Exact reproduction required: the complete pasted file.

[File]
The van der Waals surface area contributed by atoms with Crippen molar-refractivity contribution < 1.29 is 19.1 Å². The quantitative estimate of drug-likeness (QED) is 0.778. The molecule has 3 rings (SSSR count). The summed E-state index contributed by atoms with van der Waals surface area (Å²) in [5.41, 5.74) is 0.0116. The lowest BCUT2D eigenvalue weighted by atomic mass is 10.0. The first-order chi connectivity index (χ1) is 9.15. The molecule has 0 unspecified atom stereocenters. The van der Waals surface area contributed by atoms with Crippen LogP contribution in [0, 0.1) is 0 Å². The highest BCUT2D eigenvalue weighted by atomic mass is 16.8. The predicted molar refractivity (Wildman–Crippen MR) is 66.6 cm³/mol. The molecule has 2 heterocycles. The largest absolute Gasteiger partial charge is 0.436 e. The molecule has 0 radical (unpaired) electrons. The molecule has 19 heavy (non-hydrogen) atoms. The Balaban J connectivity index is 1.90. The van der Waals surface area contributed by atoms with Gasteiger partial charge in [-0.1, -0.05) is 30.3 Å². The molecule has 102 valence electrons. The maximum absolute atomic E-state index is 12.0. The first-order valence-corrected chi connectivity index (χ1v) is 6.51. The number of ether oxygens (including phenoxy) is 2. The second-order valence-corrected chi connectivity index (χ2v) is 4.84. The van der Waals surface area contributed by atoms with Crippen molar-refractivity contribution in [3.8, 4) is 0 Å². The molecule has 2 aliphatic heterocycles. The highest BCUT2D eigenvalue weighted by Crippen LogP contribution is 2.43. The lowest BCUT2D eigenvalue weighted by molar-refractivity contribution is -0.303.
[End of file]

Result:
The van der Waals surface area contributed by atoms with Crippen molar-refractivity contribution < 1.29 is 19.1 Å². The quantitative estimate of drug-likeness (QED) is 0.778. The molecule has 3 rings (SSSR count). The summed E-state index contributed by atoms with van der Waals surface area (Å²) in [5.41, 5.74) is 0.0116. The lowest BCUT2D eigenvalue weighted by atomic mass is 10.0. The first-order chi connectivity index (χ1) is 9.15. The molecule has 0 unspecified atom stereocenters. The van der Waals surface area contributed by atoms with Crippen LogP contribution in [0, 0.1) is 0 Å². The highest BCUT2D eigenvalue weighted by atomic mass is 16.8. The predicted molar refractivity (Wildman–Crippen MR) is 66.6 cm³/mol. The molecule has 2 heterocycles. The largest absolute Gasteiger partial charge is 0.436 e. The molecule has 0 radical (unpaired) electrons. The molecule has 19 heavy (non-hydrogen) atoms. The Balaban J connectivity index is 1.90. The van der Waals surface area contributed by atoms with Gasteiger partial charge in [-0.1, -0.05) is 30.3 Å². The molecule has 102 valence electrons. The maximum absolute atomic E-state index is 12.0. The first-order valence-corrected chi connectivity index (χ1v) is 6.51. The number of ether oxygens (including phenoxy) is 2. The second-order valence-corrected chi connectivity index (χ2v) is 4.84. The van der Waals surface area contributed by atoms with Crippen molar-refractivity contribution in [3.8, 4) is 0 Å². The molecule has 2 aliphatic heterocycles. The highest BCUT2D eigenvalue weighted by Crippen LogP contribution is 2.43. The lowest BCUT2D eigenvalue weighted by molar-refractivity contribution is -0.303.